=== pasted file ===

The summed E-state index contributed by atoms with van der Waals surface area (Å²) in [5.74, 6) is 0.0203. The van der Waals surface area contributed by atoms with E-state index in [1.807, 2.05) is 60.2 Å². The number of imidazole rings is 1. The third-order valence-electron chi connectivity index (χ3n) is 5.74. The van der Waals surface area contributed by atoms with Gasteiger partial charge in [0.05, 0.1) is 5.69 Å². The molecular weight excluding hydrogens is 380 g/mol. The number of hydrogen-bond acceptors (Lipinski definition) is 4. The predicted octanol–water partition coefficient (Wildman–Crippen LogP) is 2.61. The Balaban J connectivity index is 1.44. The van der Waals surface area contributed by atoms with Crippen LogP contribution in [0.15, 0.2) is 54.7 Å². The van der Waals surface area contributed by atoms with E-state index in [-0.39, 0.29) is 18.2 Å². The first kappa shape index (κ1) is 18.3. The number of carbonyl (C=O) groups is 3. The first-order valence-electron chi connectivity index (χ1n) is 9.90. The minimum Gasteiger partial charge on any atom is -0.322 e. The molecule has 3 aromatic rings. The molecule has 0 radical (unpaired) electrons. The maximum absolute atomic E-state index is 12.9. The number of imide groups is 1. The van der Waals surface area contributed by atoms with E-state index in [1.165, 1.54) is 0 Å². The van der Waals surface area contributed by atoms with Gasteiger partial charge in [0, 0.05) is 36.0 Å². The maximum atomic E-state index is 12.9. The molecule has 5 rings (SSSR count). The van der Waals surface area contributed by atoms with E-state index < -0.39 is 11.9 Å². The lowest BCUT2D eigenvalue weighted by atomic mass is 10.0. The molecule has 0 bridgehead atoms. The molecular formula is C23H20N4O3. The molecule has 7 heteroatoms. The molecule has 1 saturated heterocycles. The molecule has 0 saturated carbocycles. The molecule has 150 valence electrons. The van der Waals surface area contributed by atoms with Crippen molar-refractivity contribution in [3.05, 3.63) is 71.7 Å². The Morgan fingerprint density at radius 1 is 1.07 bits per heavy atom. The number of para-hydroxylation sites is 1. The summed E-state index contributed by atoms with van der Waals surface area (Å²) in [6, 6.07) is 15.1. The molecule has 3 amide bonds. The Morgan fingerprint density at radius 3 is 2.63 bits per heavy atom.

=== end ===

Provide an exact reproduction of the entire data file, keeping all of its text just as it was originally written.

The summed E-state index contributed by atoms with van der Waals surface area (Å²) in [5.74, 6) is 0.0203. The van der Waals surface area contributed by atoms with E-state index in [1.807, 2.05) is 60.2 Å². The number of imidazole rings is 1. The third-order valence-electron chi connectivity index (χ3n) is 5.74. The van der Waals surface area contributed by atoms with Gasteiger partial charge in [0.05, 0.1) is 5.69 Å². The molecular weight excluding hydrogens is 380 g/mol. The number of hydrogen-bond acceptors (Lipinski definition) is 4. The predicted octanol–water partition coefficient (Wildman–Crippen LogP) is 2.61. The Balaban J connectivity index is 1.44. The van der Waals surface area contributed by atoms with Crippen LogP contribution in [0.15, 0.2) is 54.7 Å². The van der Waals surface area contributed by atoms with E-state index in [-0.39, 0.29) is 18.2 Å². The first kappa shape index (κ1) is 18.3. The number of carbonyl (C=O) groups is 3. The first-order valence-electron chi connectivity index (χ1n) is 9.90. The minimum Gasteiger partial charge on any atom is -0.322 e. The molecule has 3 aromatic rings. The molecule has 0 radical (unpaired) electrons. The maximum absolute atomic E-state index is 12.9. The number of imide groups is 1. The van der Waals surface area contributed by atoms with E-state index in [1.165, 1.54) is 0 Å². The van der Waals surface area contributed by atoms with Gasteiger partial charge in [0, 0.05) is 36.0 Å². The maximum atomic E-state index is 12.9. The molecule has 5 rings (SSSR count). The van der Waals surface area contributed by atoms with E-state index < -0.39 is 11.9 Å². The lowest BCUT2D eigenvalue weighted by atomic mass is 10.0. The molecule has 0 bridgehead atoms. The molecular formula is C23H20N4O3. The molecule has 7 heteroatoms. The molecule has 1 saturated heterocycles. The molecule has 0 saturated carbocycles. The molecule has 150 valence electrons. The van der Waals surface area contributed by atoms with Crippen molar-refractivity contribution in [3.05, 3.63) is 71.7 Å². The Morgan fingerprint density at radius 1 is 1.07 bits per heavy atom. The number of para-hydroxylation sites is 1. The summed E-state index contributed by atoms with van der Waals surface area (Å²) in [6, 6.07) is 15.1. The molecule has 3 amide bonds. The Morgan fingerprint density at radius 3 is 2.63 bits per heavy atom.